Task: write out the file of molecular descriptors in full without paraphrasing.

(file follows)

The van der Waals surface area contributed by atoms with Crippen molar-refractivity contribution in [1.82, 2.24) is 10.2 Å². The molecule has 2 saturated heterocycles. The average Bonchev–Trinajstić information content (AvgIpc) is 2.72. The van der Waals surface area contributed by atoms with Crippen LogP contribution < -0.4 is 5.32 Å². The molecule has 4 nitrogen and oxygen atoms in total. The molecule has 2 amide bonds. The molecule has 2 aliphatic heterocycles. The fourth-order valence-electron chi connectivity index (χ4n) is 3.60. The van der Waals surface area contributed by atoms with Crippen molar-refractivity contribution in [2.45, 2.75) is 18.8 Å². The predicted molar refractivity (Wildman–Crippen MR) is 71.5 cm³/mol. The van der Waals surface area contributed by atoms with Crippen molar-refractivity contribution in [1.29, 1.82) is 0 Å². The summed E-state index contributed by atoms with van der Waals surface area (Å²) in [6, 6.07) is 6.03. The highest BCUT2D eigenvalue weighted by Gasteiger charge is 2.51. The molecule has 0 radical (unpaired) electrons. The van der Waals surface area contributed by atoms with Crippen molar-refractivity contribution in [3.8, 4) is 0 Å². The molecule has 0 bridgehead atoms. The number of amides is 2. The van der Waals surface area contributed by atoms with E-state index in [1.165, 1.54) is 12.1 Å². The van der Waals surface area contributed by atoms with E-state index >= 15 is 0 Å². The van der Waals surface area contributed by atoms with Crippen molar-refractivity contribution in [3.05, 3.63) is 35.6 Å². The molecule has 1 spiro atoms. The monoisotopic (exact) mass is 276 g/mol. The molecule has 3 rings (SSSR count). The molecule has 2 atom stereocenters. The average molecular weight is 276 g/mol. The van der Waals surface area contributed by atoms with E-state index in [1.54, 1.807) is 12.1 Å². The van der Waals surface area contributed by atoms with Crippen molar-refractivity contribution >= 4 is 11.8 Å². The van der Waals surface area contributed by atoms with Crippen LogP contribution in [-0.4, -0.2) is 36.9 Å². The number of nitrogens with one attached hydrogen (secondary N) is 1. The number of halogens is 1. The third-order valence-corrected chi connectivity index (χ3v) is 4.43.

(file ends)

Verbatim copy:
The van der Waals surface area contributed by atoms with Crippen molar-refractivity contribution in [1.82, 2.24) is 10.2 Å². The molecule has 2 saturated heterocycles. The average Bonchev–Trinajstić information content (AvgIpc) is 2.72. The van der Waals surface area contributed by atoms with Crippen LogP contribution < -0.4 is 5.32 Å². The molecule has 4 nitrogen and oxygen atoms in total. The molecule has 2 amide bonds. The molecule has 2 aliphatic heterocycles. The fourth-order valence-electron chi connectivity index (χ4n) is 3.60. The van der Waals surface area contributed by atoms with Crippen molar-refractivity contribution in [2.45, 2.75) is 18.8 Å². The predicted molar refractivity (Wildman–Crippen MR) is 71.5 cm³/mol. The van der Waals surface area contributed by atoms with Crippen molar-refractivity contribution in [1.29, 1.82) is 0 Å². The summed E-state index contributed by atoms with van der Waals surface area (Å²) in [6, 6.07) is 6.03. The highest BCUT2D eigenvalue weighted by Gasteiger charge is 2.51. The molecule has 0 radical (unpaired) electrons. The van der Waals surface area contributed by atoms with Crippen molar-refractivity contribution in [3.8, 4) is 0 Å². The molecule has 0 bridgehead atoms. The number of amides is 2. The van der Waals surface area contributed by atoms with E-state index in [1.165, 1.54) is 12.1 Å². The van der Waals surface area contributed by atoms with E-state index >= 15 is 0 Å². The van der Waals surface area contributed by atoms with Crippen molar-refractivity contribution in [3.05, 3.63) is 35.6 Å². The molecule has 1 spiro atoms. The monoisotopic (exact) mass is 276 g/mol. The molecule has 3 rings (SSSR count). The molecule has 2 atom stereocenters. The average molecular weight is 276 g/mol. The van der Waals surface area contributed by atoms with E-state index in [1.54, 1.807) is 12.1 Å². The van der Waals surface area contributed by atoms with Crippen molar-refractivity contribution >= 4 is 11.8 Å². The van der Waals surface area contributed by atoms with Crippen LogP contribution in [-0.4, -0.2) is 36.9 Å². The number of nitrogens with one attached hydrogen (secondary N) is 1. The number of halogens is 1. The third-order valence-corrected chi connectivity index (χ3v) is 4.43.